Mite and pet allergen levels in homes of children born to allergic and nonallergic parents: the PIAMA study

Rob T van Strien, Laurens P Koopman, Marjan Kerkhof, Jack Spithoven, Johan C de Jongste, Jorrit Gerritsen, Herman J Neijens, Rob C Aalberse, Henriette A Smit, Bert Brunekreef
Environmental Health Perspectives 2002, 110 (11): A693-8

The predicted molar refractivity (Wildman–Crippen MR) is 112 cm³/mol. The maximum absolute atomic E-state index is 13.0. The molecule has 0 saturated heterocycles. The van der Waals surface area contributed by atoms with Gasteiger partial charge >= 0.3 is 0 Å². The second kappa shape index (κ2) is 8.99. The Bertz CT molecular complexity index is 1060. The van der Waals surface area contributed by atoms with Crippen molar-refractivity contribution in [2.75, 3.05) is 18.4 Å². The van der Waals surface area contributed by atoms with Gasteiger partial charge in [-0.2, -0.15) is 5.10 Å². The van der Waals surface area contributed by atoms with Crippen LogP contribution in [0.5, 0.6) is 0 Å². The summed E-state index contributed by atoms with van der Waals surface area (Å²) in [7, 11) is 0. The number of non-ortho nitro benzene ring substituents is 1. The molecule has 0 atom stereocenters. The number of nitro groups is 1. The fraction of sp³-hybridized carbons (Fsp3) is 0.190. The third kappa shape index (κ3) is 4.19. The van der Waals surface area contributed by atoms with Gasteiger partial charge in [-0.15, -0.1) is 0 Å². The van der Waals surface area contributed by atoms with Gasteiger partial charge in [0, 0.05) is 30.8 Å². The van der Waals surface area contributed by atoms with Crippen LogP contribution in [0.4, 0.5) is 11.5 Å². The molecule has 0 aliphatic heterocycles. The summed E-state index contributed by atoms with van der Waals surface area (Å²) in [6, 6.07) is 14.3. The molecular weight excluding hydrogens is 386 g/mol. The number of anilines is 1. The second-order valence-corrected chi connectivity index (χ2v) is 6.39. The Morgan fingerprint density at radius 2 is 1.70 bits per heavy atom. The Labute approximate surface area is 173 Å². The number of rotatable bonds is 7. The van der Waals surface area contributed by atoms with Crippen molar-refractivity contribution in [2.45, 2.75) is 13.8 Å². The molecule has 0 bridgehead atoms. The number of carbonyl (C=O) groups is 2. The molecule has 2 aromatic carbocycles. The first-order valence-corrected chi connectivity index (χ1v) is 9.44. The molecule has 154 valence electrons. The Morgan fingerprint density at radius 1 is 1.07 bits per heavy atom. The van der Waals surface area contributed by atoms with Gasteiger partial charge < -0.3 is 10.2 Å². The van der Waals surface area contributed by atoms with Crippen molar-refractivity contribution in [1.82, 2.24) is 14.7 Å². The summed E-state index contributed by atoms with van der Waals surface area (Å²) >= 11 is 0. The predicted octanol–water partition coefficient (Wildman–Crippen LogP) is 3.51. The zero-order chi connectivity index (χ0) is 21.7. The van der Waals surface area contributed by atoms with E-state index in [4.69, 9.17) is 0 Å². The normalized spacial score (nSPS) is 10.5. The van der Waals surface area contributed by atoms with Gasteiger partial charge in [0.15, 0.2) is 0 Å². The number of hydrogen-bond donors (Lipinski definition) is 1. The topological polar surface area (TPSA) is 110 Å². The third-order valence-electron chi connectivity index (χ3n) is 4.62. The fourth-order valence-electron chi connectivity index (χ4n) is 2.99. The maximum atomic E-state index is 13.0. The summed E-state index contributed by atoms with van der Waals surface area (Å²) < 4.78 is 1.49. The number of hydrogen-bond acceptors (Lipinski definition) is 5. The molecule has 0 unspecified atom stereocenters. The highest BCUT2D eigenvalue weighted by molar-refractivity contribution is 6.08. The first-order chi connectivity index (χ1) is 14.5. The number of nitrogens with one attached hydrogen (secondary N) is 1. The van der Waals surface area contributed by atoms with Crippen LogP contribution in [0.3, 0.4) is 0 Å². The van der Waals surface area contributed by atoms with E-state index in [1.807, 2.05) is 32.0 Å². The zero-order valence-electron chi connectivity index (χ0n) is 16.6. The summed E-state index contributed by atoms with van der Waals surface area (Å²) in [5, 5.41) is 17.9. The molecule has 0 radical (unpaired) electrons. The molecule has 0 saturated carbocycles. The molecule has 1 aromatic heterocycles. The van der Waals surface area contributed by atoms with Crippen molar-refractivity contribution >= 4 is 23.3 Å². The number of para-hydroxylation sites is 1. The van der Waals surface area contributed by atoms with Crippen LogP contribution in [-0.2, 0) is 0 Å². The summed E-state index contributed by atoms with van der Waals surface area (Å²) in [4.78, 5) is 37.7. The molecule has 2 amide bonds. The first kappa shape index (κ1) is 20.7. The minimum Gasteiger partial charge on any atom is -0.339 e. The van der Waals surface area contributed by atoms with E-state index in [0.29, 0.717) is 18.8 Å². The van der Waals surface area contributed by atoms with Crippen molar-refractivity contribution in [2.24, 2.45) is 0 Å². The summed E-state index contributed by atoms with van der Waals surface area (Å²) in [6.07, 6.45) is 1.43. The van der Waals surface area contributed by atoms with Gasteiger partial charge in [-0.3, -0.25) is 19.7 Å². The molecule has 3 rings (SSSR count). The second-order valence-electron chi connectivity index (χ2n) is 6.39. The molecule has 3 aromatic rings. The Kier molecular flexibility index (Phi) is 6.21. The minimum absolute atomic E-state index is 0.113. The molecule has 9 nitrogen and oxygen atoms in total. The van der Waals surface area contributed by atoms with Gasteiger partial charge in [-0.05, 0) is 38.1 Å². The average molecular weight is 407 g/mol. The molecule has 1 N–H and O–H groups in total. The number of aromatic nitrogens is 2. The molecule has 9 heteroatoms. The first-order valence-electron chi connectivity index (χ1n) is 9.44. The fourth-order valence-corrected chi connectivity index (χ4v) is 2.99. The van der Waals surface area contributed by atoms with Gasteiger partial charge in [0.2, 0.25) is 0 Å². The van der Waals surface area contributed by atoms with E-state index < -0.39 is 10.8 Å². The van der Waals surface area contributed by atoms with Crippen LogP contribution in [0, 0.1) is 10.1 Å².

The Prevention and Incidence of Asthma and Mite Allergy (PIAMA) study is a birth cohort study that investigates the influence of allergen exposure on the development of allergy and asthma in the first several years of life. The objectives of this study were to investigate the relationship between a family history of allergy and/or asthma and exposure of newborn children to mite and pet allergen and to study the influence of different home and occupant characteristics on mite allergen exposure. Dust was sampled from the child's mattress and the parental mattress at 3 months after birth of the index child and analyzed for mite and pet allergens. Subjects were divided in groups according to history of asthma and allergy in their parents, and allergen exposure was studied in the different groups. Cat allergen exposure was significantly lower on parental mattresses in families with allergic mothers, but dog allergen exposure was not different. Mite allergen exposure was lower on parental mattresses in families with allergic mothers. Use of mite allergen-impermeable mattress covers reduced mite allergen exposure. Some other characteristics such as age of home and mattress were also found to influence mite allergen exposure. Parental mattresses in homes of allergic mothers had lower cat and mite (but not dog) allergen loadings than mattresses in homes of nonallergic parents. Paternal (as opposed to maternal) allergy seemed to have little influence.

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